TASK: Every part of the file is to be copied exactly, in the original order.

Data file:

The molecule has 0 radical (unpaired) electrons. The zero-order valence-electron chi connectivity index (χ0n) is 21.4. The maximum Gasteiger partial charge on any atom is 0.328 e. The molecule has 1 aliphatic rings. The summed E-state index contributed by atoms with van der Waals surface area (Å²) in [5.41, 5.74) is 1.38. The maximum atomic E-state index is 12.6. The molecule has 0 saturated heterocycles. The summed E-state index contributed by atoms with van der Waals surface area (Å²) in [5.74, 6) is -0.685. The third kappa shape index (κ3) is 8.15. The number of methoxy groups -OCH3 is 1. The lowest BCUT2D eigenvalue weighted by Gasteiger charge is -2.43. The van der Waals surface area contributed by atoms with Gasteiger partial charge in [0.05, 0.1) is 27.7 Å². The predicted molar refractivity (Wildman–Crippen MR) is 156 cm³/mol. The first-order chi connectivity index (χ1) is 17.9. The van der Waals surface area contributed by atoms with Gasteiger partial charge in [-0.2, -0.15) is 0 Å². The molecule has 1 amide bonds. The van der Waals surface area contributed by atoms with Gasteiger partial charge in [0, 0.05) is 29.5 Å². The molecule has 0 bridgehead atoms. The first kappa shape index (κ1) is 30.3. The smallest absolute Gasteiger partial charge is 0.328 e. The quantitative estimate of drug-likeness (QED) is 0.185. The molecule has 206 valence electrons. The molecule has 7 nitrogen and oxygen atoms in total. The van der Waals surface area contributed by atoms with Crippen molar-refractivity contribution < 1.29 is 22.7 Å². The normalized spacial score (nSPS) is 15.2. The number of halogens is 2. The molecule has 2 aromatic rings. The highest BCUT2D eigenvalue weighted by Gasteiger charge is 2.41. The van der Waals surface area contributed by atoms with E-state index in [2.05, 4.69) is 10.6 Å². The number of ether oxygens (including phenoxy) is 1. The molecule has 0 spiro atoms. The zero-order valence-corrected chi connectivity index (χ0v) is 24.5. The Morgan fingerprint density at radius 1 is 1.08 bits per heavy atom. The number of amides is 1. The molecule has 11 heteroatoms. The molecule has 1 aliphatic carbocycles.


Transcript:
The molecule has 0 radical (unpaired) electrons. The zero-order valence-electron chi connectivity index (χ0n) is 21.4. The maximum Gasteiger partial charge on any atom is 0.328 e. The molecule has 1 aliphatic rings. The summed E-state index contributed by atoms with van der Waals surface area (Å²) in [5.41, 5.74) is 1.38. The maximum atomic E-state index is 12.6. The molecule has 0 saturated heterocycles. The summed E-state index contributed by atoms with van der Waals surface area (Å²) in [5.74, 6) is -0.685. The third kappa shape index (κ3) is 8.15. The number of methoxy groups -OCH3 is 1. The lowest BCUT2D eigenvalue weighted by Gasteiger charge is -2.43. The van der Waals surface area contributed by atoms with Gasteiger partial charge in [0.05, 0.1) is 27.7 Å². The predicted molar refractivity (Wildman–Crippen MR) is 156 cm³/mol. The first-order chi connectivity index (χ1) is 17.9. The van der Waals surface area contributed by atoms with Gasteiger partial charge in [-0.2, -0.15) is 0 Å². The molecule has 1 amide bonds. The van der Waals surface area contributed by atoms with Gasteiger partial charge in [0, 0.05) is 29.5 Å². The molecule has 0 bridgehead atoms. The first kappa shape index (κ1) is 30.3. The smallest absolute Gasteiger partial charge is 0.328 e. The quantitative estimate of drug-likeness (QED) is 0.185. The molecule has 206 valence electrons. The molecule has 7 nitrogen and oxygen atoms in total. The van der Waals surface area contributed by atoms with Crippen molar-refractivity contribution < 1.29 is 22.7 Å². The normalized spacial score (nSPS) is 15.2. The number of halogens is 2. The molecule has 2 aromatic rings. The highest BCUT2D eigenvalue weighted by Gasteiger charge is 2.41. The van der Waals surface area contributed by atoms with E-state index in [2.05, 4.69) is 10.6 Å². The number of ether oxygens (including phenoxy) is 1. The molecule has 0 spiro atoms. The zero-order valence-corrected chi connectivity index (χ0v) is 24.5. The Morgan fingerprint density at radius 1 is 1.08 bits per heavy atom. The number of amides is 1. The molecule has 11 heteroatoms. The molecule has 1 aliphatic carbocycles.